A JOINT submission by the prosecution and defence was not accepted by the judge in an assault case, contrary to what usually happens.
Sunni Beynon was sentenced to six months in jail with one year of probation to follow after she pleaded guilty to assault with a weapon in a stabbing Jan. 1 this year.
After time served of 70 days is taken into account, Beynon will spend 110 days in jail.
Prosecutor Bill Funnell and defence lawyer Timothy Klaassen put a joint submission before provincial court judge Calvin Struyk, asking for a four-month sentence for Beynon but, in an uncommon move, Struyk didn’t accept it as Beynon had a conviction on her record for a similar offence, said Funnell. The law says that a judge shouldn’t turn down a joint submission unless it’s outside the range of sentence that the judge would impose, but the judge still may reject it.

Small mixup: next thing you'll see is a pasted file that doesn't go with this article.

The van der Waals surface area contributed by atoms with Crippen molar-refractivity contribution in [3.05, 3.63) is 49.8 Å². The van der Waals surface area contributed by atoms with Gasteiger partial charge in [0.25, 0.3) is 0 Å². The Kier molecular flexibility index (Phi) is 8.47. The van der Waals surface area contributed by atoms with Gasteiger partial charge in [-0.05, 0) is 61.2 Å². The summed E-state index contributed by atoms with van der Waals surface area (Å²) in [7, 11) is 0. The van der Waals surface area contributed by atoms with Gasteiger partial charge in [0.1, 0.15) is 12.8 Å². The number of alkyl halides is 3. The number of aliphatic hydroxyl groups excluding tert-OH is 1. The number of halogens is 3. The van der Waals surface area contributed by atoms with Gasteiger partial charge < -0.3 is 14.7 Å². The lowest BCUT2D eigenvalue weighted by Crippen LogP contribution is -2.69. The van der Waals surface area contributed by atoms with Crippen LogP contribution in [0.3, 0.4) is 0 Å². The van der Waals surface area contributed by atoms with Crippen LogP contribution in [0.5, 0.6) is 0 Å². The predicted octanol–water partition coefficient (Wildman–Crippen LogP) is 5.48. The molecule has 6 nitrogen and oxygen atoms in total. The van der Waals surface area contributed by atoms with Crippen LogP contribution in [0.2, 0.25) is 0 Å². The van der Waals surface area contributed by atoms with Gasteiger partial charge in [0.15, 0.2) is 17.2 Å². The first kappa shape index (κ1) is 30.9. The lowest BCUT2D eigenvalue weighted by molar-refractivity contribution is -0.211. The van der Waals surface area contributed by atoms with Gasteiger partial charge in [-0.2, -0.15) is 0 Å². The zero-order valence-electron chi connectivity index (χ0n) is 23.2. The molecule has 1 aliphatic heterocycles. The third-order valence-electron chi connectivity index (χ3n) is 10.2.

On Jan. 1, 2011, Beynon and another woman had a confrontation in their residence, said Funnell.
A man, who also was living there, tried to intervene and was stabbed once in the stomach with a steak knife, said Funnell.
Beynon will also have to provide a DNA sample and is prohibited from possessing firearms for two years. Even though firearms weren’t involved in this case, a firearms prohibition can be included in a sentence any time violence is used against a person, said Funnell.
Another charge of assault with a weapon and two breach of probation charges were stayed.